The regulators have made it abundantly clear that other methods are fine. They mention allocation of these revenues per ownership interest, based on seniority, or any other method that is adequately documented for which supporting information can be made available on request. All profits on the technical component of diagnostic testing DHS services (such as ultrasounds, x-rays, and echocardiograms but not electrocardiograms, nerve conduction velocity tests, or electroencephalograms) have to be allocated according to a profit-sharing formula. The professional components of diagnostic testing can be allocated to the physician who performed that service or according to a profit-sharing formula.
Much more flexibility is available under these rules than you may realize. Not all doctors in the practice have to participate in all pods. For example, in a larger practice, some physicians might be in the imaging services pod, whereas others are in the infusion services pod and still others are in the physical therapy pod. As long as each pod includes at least five physicians, these allocations are legitimate.
No requirement says that all revenues generated by productivity must be allocated as productivity. Some practices allocate some of their profits from interpretations of studies performed by interventionists to others in the practice. In a multispecialty group, this practice is a common way of supporting the primary care physicians, who cannot generate the kinds of revenues that specialists can.
Another legitimate approach is to put the historically high, middle, and low utilizers in separate pods. As long as you are not currently rewarding physicians for the volume or the value of their current referrals, you can use past volumes of referrals to project a compensation formula on a prospective basis.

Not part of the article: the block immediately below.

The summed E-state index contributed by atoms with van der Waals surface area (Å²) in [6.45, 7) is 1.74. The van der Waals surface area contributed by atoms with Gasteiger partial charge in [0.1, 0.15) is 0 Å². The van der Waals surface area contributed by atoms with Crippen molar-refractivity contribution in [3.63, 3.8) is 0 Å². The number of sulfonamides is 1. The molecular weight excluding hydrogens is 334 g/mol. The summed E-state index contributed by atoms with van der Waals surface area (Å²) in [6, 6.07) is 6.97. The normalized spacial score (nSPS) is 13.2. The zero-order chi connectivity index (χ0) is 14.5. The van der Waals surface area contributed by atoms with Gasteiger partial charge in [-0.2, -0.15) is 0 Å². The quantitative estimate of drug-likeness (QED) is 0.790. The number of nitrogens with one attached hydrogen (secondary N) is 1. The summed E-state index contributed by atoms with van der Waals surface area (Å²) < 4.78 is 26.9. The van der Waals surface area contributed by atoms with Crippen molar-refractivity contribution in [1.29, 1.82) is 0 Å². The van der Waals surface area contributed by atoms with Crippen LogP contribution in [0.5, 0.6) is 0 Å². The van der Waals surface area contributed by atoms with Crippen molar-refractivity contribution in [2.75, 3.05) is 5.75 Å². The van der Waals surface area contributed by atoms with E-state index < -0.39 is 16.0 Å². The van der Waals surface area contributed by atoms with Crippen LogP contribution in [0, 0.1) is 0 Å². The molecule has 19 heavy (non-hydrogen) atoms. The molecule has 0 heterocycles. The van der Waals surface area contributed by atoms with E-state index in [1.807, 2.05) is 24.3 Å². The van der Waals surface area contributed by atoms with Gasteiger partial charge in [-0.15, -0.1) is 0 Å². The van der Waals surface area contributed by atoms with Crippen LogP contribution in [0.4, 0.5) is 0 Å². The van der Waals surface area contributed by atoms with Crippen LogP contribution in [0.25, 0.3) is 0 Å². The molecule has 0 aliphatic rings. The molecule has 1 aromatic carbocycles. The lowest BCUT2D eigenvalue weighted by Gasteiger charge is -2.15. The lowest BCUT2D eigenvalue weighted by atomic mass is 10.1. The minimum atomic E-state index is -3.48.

Using historical data such as a previous 2-year average to determine the allocation also is legitimate. You can mix and match pods among specialties, if necessary. You can allocate profits according to quality metrics, such as patient satisfaction or adherence to guidelines, without running afoul of the law. You also could use value metrics, such as length of stay or lowered resource use within a physician group practice.
Why does any of this matter when no one can point to a single enforcement action by the government with regard to whether a group has met the compensation rules? With passage of the ACA, Congress eliminated any question as to whether Stark violations can be pursued by whistleblowers.
The failure to repay within 60 days monies received pursuant to non-compliant Stark transactions will convert the claims submitted to Medicare into false claims. This opens the door to whistleblowers challenging the compensation within groups. Because the penalties for a Stark violation are not only false claims but also overpayments made to the entity submitting the claims, where a group practice does not meet the definition of a group, including in its compensation formulas, all of the claims that it submits to Medicare become tainted.
An additional fear-inducing aspect of the whistleblower laws is that when a whistleblower files a complaint, the government must respond. Therefore, even if the government previously was not interested in these kinds of claims, once the relator-plaintiff comes forward to say, “Here is my story about a violation of the law,” the government has 60 days to declare whether it will intervene.
It has long been the case that plaintiffs have wanted the power of the government in the case, so they have routinely extended the allowable time for the government to respond to the filed case, often for years. Recently, however, plaintiffs have been more willing to pursue these cases without the government’s involvement.
Don’t be anxious about whether your compensation formulas meet the relevant standard. Given the change in the law with the ACA, your group should examine its compensation practices now rather than wait for disgruntled former employees or the government to tidy up the matter.
The author is principal of Alice G. Gosfield & Associates, PC, in Philadelphia, Pennsylvania, and a Medical Economics editorial consultant.